Milkjug sing about elves. They’re a psychedelic dreampop quartet who sing about elves. They announced their love of elves to the audience – as if the long hair wasn’t a give away. Didn’t manage to recreate the tranquillity of the forest, as bumpy dynamic changes uprooted the mood.
Smarming rhymes with Mister Charming Alarming Professor Alfred The Hitchclock. Who? A three-piece, bluesy and ‘conventionally strange’ rock band. And what does smarming have to do it? Dramatically extraordinary tempo changes, blistering nitroglycerine fueled vocal duels and a surprising turn-of-the-century mid-western vibe. Soft / Hard / Repeat (think Pixies). Quite talented, maybe it’s time to drop the weird act.
What can you say about Longheads? The band were, um, competent. A set of bass driven songs covered in fuzz. For once, it was sweet to see shared vocal responsibilities that didn’t descend into a competition. But throughout the performance, it felt like something was missing. That’s sometimes the point, and could have been what Longheads were going for, having incorporated some elements of shoegaze into their sound. But unlike DIIV or Ride (or even Drop Nineteens) I wasn’t drowned in waves of drone and then lifted into the outer atmosphere. No, listening to Longheads was like paddling in the sea. Nice when you’re doing it, but boring as hell (unless you’re five) and the leading cause of sandy socks.
Longheads were the best band but also the biggest bore. Hopefully Milkjug and Mister Charming Alarming Professor Alfred The Hitchclock stick at it.
Sparse beats and ethereal rhymes under throbbing crimson.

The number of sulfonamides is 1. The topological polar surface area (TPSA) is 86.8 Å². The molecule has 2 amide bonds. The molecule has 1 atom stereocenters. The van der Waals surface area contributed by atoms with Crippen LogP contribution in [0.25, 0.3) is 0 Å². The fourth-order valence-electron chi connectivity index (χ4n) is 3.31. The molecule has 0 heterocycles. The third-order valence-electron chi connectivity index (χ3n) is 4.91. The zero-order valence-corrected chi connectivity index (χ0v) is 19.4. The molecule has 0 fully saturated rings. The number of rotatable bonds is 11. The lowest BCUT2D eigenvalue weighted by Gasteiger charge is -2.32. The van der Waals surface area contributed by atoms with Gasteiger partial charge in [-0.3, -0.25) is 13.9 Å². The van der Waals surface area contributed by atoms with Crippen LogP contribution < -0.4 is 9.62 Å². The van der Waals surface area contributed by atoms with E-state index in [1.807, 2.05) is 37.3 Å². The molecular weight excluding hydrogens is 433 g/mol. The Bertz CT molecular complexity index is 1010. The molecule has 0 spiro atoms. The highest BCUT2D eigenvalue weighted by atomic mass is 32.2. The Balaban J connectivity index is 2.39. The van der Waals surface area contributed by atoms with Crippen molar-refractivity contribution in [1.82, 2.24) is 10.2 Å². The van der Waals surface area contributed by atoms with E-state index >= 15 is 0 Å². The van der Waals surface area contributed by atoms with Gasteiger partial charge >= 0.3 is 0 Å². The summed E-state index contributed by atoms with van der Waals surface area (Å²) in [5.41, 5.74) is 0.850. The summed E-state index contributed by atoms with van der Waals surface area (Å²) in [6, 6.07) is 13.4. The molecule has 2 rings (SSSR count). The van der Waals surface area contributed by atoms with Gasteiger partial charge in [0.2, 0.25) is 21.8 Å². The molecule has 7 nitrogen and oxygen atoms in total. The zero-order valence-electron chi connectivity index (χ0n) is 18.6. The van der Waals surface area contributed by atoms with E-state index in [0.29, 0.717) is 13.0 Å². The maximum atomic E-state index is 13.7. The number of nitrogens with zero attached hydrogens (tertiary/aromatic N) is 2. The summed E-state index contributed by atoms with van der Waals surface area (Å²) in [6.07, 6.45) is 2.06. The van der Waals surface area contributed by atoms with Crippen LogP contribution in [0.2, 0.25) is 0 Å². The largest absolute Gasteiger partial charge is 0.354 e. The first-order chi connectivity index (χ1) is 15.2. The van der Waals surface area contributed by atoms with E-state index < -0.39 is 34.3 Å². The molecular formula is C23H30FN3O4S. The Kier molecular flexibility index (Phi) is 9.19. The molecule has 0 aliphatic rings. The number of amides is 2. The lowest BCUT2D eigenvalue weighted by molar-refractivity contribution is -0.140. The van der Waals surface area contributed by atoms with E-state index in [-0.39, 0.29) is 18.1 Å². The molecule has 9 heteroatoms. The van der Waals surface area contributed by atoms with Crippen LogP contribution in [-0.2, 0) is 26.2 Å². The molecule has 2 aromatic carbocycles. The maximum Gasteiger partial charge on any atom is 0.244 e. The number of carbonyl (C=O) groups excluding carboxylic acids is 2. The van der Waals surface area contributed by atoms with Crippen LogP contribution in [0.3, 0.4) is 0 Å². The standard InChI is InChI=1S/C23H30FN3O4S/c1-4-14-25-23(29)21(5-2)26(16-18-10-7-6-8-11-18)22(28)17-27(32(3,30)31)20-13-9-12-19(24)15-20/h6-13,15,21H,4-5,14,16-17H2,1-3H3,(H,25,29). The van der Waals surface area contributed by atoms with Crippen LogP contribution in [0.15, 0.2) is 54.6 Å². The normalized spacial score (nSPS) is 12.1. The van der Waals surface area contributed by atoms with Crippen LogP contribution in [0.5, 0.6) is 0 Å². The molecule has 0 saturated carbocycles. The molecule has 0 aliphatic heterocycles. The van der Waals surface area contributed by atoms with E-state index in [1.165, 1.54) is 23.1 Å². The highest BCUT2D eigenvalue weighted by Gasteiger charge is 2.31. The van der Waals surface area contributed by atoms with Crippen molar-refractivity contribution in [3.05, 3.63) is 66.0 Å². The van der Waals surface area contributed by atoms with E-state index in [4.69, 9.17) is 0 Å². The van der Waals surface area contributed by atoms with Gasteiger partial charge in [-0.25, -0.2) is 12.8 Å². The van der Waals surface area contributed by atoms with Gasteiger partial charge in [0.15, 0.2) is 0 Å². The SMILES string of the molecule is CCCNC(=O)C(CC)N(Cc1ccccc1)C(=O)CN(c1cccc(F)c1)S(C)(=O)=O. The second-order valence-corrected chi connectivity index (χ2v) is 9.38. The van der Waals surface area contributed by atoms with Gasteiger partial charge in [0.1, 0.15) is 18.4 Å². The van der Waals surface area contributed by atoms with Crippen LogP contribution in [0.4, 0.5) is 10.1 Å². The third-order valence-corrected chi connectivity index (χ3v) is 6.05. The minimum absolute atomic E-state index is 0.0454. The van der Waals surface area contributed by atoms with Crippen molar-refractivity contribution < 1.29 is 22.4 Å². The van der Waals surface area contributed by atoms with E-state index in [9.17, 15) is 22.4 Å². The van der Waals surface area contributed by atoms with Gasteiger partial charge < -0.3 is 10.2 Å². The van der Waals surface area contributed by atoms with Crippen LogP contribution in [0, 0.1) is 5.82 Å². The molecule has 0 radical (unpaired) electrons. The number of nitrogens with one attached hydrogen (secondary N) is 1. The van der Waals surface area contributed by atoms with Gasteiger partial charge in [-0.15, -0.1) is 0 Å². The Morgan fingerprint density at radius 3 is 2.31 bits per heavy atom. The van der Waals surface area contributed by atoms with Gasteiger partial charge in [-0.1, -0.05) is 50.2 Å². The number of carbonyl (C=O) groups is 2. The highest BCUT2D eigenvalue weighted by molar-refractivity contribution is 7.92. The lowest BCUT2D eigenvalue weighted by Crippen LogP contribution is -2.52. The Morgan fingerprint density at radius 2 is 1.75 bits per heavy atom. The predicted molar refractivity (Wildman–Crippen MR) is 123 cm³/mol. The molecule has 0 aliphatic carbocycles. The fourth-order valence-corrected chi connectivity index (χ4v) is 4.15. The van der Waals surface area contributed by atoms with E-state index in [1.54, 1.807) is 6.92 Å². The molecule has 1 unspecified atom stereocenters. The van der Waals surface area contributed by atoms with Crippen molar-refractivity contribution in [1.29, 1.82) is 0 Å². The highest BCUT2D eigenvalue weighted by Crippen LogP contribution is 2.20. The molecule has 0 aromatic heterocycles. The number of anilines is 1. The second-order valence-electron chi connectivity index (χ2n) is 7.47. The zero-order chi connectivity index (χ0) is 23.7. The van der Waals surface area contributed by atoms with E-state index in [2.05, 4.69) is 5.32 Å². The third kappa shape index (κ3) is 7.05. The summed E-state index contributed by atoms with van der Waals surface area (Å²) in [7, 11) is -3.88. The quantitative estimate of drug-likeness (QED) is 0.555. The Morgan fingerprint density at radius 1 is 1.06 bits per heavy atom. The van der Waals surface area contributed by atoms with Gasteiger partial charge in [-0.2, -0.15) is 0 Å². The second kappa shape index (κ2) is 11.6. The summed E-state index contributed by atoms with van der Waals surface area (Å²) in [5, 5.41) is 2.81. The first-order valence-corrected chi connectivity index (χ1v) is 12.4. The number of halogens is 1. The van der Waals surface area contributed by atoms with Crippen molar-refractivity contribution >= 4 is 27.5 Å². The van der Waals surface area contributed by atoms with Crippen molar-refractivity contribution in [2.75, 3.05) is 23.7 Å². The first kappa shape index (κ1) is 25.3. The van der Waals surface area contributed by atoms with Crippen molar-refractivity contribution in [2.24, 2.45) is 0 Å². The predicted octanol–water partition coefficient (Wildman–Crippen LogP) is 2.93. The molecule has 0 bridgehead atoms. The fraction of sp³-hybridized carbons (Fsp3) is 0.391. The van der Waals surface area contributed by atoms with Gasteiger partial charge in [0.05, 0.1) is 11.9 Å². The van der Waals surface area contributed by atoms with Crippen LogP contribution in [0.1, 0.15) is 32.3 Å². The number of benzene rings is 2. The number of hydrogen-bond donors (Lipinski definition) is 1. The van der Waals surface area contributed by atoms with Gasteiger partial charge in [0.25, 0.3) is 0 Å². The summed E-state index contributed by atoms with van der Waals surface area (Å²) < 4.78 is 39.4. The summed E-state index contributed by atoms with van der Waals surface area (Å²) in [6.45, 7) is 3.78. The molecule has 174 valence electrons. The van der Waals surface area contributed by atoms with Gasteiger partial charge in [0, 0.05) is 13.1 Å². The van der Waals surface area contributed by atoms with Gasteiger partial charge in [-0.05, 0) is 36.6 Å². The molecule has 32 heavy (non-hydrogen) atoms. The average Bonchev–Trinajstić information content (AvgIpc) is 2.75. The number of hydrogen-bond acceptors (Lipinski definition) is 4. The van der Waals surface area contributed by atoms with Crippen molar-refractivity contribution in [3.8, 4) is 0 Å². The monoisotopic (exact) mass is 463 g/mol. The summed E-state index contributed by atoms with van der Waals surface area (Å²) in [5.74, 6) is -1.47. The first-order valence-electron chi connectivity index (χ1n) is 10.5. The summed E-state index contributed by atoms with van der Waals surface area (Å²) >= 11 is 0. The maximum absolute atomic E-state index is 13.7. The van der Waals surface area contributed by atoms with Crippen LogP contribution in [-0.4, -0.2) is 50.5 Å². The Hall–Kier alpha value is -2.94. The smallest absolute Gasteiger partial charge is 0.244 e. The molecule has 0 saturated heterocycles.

Nike Neblem, female duo draped in black delivered an experimental piece questioning something (?) about a world where truth is an option. Announced their arrival with a distorted amp / guitar duet but despite threats to entangle the audience in their agenda with a ball of twine they didn’t manage to add much originality to subject matter.
Synth and drum combo Hyeanah generated oppressive aural landscapes, underscored with clattering percussion and topped with schizophrenic free-verse. It sort of worked, but difficulty discerning between each song robbed them of a final applause.
Main act, Icelandic Sólveig Matthildur (Kælan Mikla‘s bassist) drew a crowd of her own to mark the launch her new LP, Constantly in Love. Sparse beats and ethereal vocals proved captivating throughout. Despite no live backing, her vocals added much welcomed depth to each song. During the gaps inbetween Sólveig’s interactions with the crowd were endearing and provided a platform for her to dispel various (apparent) online rumours that she just sings about boys. Highlights including Twin-Peak-theme-twinged Dystopian boy and pulsating disco of Tómas.
First two acts lacked direction, Sólveig Matthildur made up for it.
Audience participation required. Shame there wasn’t a crowd.
Three rock bands – one distinctly more glam than the others.
Crimson Cobra kicked it off with a solid set. Sounded like Royal Blood. Guitar occasionally soared into an aerial assault and a well-timed drummer come singer.
Second Røyaltee announced that this wasn’t a normal show, told everyone how hard his life’s been then cajoled the crowd into overhead clapping. Already cringe inducing the frontman topped it with a directed sing-a-long: ‘when I sing ‘scream, shout’ you shout ‘scream motherfucker.’’ Hit the pinnacle of cool with their miserable Pop the Drugs – Mr Brownstone without the class.
Unashamedly glam, the DandyLions gave the best performance of the night. Decked in pink and yellow lycra with at least one wrestling mask, they clearly did not give a shit. Unfortunate that only about ten people were still there. Launching haribo from the stage they ran through a set of songs as camp as Queen, potentially inspired by sex (or lack of it), including Hairspray, Drink me Like Water and Legendary Fire. Veered a little more PC with faux-feminist power-pop number Women in Charge.
Pleasantly unexpected end to an otherwise unmemorable and occasionally bad show.